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Do I need short-term or long-term disability insurance?

On Behalf of | Feb 13, 2019 | Long Term Disability

Living with a disability is difficult enough without having to navigate the complexities of insurance. One of the most important but confusing aspects of disability insurance is short-term versus long-term disability. What do they mean, and which one should you select?

In this post, we will discuss the major differences between them so that you can make the decision that is best for you.

Short-term vs. long-term disability

If you experience an injury or an illness, disability insurance can provide coverage if you can no longer work. The two major types of disability insurance are those for short-term or long-term disabilities.

  • Short-term disability refers to injuries that will last only a few days, weeks or months. Think broken arms or legs, a surgical procedure that will take some recovery time, digestive disorders or even pregnancy. This type of insurance kicks in fairly quickly after a disability.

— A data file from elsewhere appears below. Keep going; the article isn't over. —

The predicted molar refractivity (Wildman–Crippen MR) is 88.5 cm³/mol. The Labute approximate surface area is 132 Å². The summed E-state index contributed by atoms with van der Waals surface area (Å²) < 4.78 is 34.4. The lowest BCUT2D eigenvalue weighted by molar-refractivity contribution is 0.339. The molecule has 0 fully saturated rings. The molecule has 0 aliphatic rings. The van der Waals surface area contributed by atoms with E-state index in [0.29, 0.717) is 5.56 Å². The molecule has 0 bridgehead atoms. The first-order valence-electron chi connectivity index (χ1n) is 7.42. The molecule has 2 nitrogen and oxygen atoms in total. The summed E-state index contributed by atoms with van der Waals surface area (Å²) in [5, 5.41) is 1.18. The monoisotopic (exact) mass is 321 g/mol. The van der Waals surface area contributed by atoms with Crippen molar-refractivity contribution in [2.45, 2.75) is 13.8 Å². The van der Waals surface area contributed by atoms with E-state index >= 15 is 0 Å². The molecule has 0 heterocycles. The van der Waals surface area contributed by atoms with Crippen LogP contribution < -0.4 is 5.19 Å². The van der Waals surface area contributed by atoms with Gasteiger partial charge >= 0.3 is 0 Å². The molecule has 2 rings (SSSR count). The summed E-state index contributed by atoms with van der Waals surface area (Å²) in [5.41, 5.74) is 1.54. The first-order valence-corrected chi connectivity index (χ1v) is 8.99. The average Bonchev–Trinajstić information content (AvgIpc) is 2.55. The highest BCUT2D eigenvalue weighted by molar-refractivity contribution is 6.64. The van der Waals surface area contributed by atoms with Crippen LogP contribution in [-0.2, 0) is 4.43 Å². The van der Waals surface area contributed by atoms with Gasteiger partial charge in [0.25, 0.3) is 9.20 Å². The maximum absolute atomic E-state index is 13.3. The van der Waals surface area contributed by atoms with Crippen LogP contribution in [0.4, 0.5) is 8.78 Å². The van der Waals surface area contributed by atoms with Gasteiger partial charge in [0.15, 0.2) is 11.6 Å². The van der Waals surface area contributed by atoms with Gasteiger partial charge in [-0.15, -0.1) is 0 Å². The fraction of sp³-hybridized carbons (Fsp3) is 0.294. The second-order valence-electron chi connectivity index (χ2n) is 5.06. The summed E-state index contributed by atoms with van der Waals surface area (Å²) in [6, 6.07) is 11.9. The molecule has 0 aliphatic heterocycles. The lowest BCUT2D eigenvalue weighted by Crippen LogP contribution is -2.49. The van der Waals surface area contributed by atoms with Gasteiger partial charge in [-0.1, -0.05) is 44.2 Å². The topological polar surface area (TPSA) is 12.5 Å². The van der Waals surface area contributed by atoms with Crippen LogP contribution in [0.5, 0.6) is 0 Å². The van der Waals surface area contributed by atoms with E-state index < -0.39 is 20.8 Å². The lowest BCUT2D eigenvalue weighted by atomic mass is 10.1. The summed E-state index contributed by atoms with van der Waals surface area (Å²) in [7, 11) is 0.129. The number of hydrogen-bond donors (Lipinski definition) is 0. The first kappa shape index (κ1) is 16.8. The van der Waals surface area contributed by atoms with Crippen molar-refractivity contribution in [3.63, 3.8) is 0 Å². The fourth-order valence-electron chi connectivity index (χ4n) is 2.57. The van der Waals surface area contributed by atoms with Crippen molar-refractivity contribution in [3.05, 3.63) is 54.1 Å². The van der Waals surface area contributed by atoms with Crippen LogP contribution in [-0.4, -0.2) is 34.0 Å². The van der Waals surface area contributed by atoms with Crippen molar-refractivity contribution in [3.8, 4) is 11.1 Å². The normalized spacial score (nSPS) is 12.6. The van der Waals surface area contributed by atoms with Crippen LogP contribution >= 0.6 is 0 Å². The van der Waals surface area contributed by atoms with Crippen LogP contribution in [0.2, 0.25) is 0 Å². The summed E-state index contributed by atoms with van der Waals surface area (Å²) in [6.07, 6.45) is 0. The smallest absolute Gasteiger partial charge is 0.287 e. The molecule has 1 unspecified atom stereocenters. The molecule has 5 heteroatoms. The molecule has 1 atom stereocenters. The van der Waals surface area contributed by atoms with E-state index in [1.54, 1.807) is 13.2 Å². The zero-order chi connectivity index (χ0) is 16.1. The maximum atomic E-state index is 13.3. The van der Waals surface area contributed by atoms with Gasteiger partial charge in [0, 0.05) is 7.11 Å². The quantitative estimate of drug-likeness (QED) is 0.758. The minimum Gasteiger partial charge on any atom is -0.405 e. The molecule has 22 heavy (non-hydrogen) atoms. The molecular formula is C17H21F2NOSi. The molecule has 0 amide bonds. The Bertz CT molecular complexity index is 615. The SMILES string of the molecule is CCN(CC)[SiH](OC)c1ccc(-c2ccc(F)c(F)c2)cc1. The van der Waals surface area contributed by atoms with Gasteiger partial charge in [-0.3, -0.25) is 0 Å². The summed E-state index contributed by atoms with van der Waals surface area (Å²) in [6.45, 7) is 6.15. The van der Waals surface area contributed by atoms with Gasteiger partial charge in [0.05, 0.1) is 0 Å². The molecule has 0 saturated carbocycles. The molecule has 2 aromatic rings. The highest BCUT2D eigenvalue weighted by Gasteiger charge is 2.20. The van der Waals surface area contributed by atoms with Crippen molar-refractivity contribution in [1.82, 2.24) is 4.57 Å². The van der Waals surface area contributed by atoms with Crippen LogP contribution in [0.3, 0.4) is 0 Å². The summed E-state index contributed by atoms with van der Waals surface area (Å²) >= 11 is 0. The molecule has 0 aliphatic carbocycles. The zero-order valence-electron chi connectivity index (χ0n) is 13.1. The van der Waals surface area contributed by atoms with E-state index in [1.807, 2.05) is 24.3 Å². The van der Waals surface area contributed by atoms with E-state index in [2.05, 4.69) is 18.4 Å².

• Long-term disability is for conditions that have a long period of recovery, including back injuries, traumatic brain injuries or cancer. Generally, long-term policies take effect after you exhaust a waiting period—usually three to six months. Long-term disability insurance will also pay out for a longer time—sometimes a few years, sometimes until you retire.

Which do I need?

Short-term and long-term insurance are not mutually exclusive. Usually, your short-term insurance will cover you until your long-term insurance kicks in. If you have paid time off and enough savings to cover your expenses in an emergency, then you may not need short-term disability. However, many disabled Americans need assistance from insurance payments to cover their basic expenses, in addition to medical bills.

What if I am denied coverage?

Unfortunately, some employers and insurers try to avoid paying benefits, even when a loyal employee or customer becomes disabled. You may find yourself in a tight spot if your insurer or employer denies you coverage. Don’t give up: consider your options, seek support and continue pursuing the benefits you deserve.


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